Dog Dental Care – When does your dog need it?
Dash’s breath stinks. Like stinks so bad you can’t let him lick your face. Stinky breath is a sign that your dog has tartar and plaque build up and may even have a rotted or abscessed tooth. In Dash’s case, he not only needed a cleaning but also needed a tooth pulled. I could tell just by peeking in his mouth – not only were his teeth covered in tartar but one of his molars looked almost black!
Why dog dental care is important for your dog’s overall health:
Keeping your dog’s teeth healthy is critical to your dog’s overall wellbeing. Why? Well, the mouth is a breeding ground for bacteria – and bacteria travels throughout the body. If you aren’t regularly brushing your dog’s teeth plaque will turn to tartar which will inflame your dog’s gums, causing periodontal disease which hurts. Because I had neglected Dash’s teeth for so long, he had inflamed gums and a decaying tooth. Sure, I gave him loves of bones to chew on but it’s not the same as brushing the teeth. And if I hear one more person say that dry kibble cleans teeth I may strangle someone. Dry kibble does not clean teeth. Toothbrushes and toothpaste clean teeth. While dry kibble may cause less plaque than wet food, it doesn’t remove the plaque from the teeth. Think about it – does eating Doritos keep your teeth clean?
I kept putting Dash’s dental exam off out of fear of the cost (more on this later) but when he stopped chewing on his bully sticks I knew he was in pain.
How Much Does a Dog Dental Procedure Cost?
I had Dash’s teeth first cleaned about 7 years ago and remembered it being around $275. So, I got a few estimates. All of the vets required a pre-dental procedure physical exam and blood work to make sure it would be safe to administer anesthesia. The Delaware County SPCA only charges around $35 for this exam but that doesn’t include the cost of the blood work. Most of the other vets charged around $50 for the physical exam (plus cost of blood work). I have taken my foster dogs (and cat) to the Delco SPCA clinic several times and highly recommend them. A dental procedure only costs around $125 (amazing!) plus around $25 for each extracted tooth. That’s a deal you can’t beat.
While I have used the Delaware County SPCA dental clinic for my foster dogs, I was leery about leaving Dash there all day only because of his separation anxiety. If I took him to the vet, I knew I could pick him up as soon as he woke up.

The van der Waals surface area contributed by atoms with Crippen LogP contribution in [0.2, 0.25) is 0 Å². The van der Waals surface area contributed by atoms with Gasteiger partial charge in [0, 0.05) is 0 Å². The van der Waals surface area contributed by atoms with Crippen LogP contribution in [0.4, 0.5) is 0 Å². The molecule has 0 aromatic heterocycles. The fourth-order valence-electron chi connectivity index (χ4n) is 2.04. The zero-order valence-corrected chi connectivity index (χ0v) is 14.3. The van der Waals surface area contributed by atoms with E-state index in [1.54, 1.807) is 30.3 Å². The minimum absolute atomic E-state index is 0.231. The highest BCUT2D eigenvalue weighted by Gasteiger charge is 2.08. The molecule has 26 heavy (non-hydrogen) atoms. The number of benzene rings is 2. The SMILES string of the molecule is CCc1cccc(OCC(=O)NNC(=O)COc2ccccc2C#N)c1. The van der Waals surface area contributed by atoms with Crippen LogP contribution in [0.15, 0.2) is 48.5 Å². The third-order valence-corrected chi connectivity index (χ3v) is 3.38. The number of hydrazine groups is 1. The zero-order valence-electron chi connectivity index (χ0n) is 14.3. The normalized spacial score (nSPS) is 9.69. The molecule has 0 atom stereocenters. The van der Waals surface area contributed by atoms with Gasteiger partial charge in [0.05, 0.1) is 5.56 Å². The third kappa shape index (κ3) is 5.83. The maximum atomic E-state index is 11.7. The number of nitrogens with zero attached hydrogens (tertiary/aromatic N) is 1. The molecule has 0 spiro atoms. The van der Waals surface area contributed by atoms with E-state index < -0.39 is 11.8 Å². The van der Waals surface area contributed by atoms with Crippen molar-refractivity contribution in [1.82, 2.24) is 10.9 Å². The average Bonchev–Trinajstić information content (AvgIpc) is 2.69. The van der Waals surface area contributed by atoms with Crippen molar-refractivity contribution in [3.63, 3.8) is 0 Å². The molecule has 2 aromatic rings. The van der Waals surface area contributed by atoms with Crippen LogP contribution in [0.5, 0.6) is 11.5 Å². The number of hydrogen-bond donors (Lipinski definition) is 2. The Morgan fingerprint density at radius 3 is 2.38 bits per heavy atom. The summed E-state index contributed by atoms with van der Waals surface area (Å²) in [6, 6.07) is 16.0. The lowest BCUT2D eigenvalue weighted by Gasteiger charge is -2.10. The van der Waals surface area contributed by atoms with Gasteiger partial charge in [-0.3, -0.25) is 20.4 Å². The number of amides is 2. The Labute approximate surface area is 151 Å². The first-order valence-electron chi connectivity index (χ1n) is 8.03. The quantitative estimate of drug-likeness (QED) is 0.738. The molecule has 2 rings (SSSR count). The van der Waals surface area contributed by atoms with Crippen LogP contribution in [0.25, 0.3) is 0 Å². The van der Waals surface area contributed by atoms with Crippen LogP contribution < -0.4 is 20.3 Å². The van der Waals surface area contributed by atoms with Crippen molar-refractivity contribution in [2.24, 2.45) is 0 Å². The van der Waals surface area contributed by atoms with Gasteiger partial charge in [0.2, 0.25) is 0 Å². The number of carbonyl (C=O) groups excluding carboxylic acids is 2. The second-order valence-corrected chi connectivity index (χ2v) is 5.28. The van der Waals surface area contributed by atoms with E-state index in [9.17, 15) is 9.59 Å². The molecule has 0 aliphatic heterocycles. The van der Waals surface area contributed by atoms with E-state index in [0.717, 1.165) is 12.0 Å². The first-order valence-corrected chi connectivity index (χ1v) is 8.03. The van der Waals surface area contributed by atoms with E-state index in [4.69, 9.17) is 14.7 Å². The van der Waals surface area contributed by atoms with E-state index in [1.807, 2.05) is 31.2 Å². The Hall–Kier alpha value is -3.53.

Private veterinarian hospital
I did a little survey of vets in the Philadelphia area and found that estimates ranged anywhere from $300 – 800. Most are in the $500 range. Society Hill Vet is the highest in the metro area.
My regular vet (Devon Animal Hospital) is, by far, the highest in the suburbs priced at an estimate of $500 – $800. This did not include the physical exam/blood work or tooth extractions. Limerick Vet ranges between $300 and $500. Perkiomen Animal Hospital quoted me between $300 – $500, not including extractions. Since it came so highly recommended and was close to my parents’ home, I went with Perkiomen.
I’d never taken Dash there before, but neighbors had highly recommended it. Dr. McManus was very pleasant and very patient with Dash (who was a nervous wreck). He did talk over me quite a bit. I think he just wanted to make sure I had all of the information prior to the procedure. Dash would need at least one tooth removed. I also found out that Dash’s canines are completely worn down. The culprit? Tennis balls!
Dash’s pre-dental blood work came to $245. Ouch. However, this included an overdue heart worm test.
I dropped off Dash at 8 am the day of the exam and was told to call at 3:30 pm to see how he was doing. At 3:30, they told me that he did quite well and that I could come pick him up at 4:15 but that the vet did want to speak with me. The vet just went over what was done and explained antibiotic/pain management for the neck week. Dash had three teeth pulled! For some reason, though, only charged me for two.
Breakdown of charges
Here’s a breakdown of our charges:
- Catheterization IV $22
- Fluids Intravenous/Day $28
- General Anesthesia (injected and gas) ISOFL $50
- Dentistry Scale & Polish $60
- Extract Teeth (3) $50
- Fluoride Treatment $7.50
- Pedicure (complementary) $0
- Ear Cleaning (complementary) $0
- Convenia $42
- Pain Management (in hospital) $38
- Rimadyl Injectable $0
- Hospitalization $35
- Rimadyl Chew (trial size 25 mg) $0
Total cost of dog dental care procedure for 11 year old Yorkie: $332.50. The vet also wanted to see Dash 7-10 days after the exam just to make sure everything was healing properly. There would be no charge for this exam.
So, all in all it cost around $577.00. If there is pet insurance out there that covers dental exams, then that’s an excellent reason to get it. I know that I’m going to make a concentrated effort to brushing Dash’s teeth regularly!
Our Recommended Dental Products
Looking for some dental products to help keep your dog’s teeth clean or freshen breath? Here are our recommendations – we’ve tried each of these below and have been impressed.
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